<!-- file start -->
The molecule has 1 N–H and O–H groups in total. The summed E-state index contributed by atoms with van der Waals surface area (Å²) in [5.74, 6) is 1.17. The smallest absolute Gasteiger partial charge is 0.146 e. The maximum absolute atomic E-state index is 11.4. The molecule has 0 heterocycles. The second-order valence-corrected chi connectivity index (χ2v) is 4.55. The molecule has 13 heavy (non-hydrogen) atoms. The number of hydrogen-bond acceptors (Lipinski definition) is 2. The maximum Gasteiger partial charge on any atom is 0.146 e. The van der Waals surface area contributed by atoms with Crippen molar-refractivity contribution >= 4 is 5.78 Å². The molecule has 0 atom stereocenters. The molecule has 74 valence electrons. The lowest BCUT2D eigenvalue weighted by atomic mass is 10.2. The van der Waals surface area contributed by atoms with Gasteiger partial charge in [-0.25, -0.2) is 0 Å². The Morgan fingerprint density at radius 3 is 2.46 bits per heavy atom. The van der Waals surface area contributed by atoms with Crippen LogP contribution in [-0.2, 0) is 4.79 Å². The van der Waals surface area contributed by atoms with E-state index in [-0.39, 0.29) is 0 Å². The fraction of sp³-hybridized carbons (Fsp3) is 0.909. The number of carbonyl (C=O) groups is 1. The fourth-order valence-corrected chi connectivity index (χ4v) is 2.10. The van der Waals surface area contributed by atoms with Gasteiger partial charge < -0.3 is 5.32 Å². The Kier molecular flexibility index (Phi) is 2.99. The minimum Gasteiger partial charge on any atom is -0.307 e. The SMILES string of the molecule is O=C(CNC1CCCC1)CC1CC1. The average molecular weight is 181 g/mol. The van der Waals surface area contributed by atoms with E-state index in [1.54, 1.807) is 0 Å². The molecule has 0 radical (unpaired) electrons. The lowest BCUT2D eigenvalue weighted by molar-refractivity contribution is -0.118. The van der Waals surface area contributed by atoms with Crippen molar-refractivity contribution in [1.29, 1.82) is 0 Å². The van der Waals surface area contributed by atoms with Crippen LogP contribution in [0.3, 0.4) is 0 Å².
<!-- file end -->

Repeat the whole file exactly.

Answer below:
The molecule has 1 N–H and O–H groups in total. The summed E-state index contributed by atoms with van der Waals surface area (Å²) in [5.74, 6) is 1.17. The smallest absolute Gasteiger partial charge is 0.146 e. The maximum absolute atomic E-state index is 11.4. The molecule has 0 heterocycles. The second-order valence-corrected chi connectivity index (χ2v) is 4.55. The molecule has 13 heavy (non-hydrogen) atoms. The number of hydrogen-bond acceptors (Lipinski definition) is 2. The maximum Gasteiger partial charge on any atom is 0.146 e. The van der Waals surface area contributed by atoms with Crippen molar-refractivity contribution >= 4 is 5.78 Å². The molecule has 0 atom stereocenters. The molecule has 74 valence electrons. The lowest BCUT2D eigenvalue weighted by atomic mass is 10.2. The van der Waals surface area contributed by atoms with Gasteiger partial charge in [-0.25, -0.2) is 0 Å². The Morgan fingerprint density at radius 3 is 2.46 bits per heavy atom. The van der Waals surface area contributed by atoms with Crippen LogP contribution in [-0.2, 0) is 4.79 Å². The van der Waals surface area contributed by atoms with E-state index in [-0.39, 0.29) is 0 Å². The fraction of sp³-hybridized carbons (Fsp3) is 0.909. The number of carbonyl (C=O) groups is 1. The fourth-order valence-corrected chi connectivity index (χ4v) is 2.10. The van der Waals surface area contributed by atoms with Gasteiger partial charge < -0.3 is 5.32 Å². The Kier molecular flexibility index (Phi) is 2.99. The minimum Gasteiger partial charge on any atom is -0.307 e. The SMILES string of the molecule is O=C(CNC1CCCC1)CC1CC1. The average molecular weight is 181 g/mol. The van der Waals surface area contributed by atoms with E-state index in [1.54, 1.807) is 0 Å². The molecule has 0 radical (unpaired) electrons. The lowest BCUT2D eigenvalue weighted by molar-refractivity contribution is -0.118. The van der Waals surface area contributed by atoms with Crippen molar-refractivity contribution in [1.29, 1.82) is 0 Å². The van der Waals surface area contributed by atoms with Crippen LogP contribution in [0.3, 0.4) is 0 Å².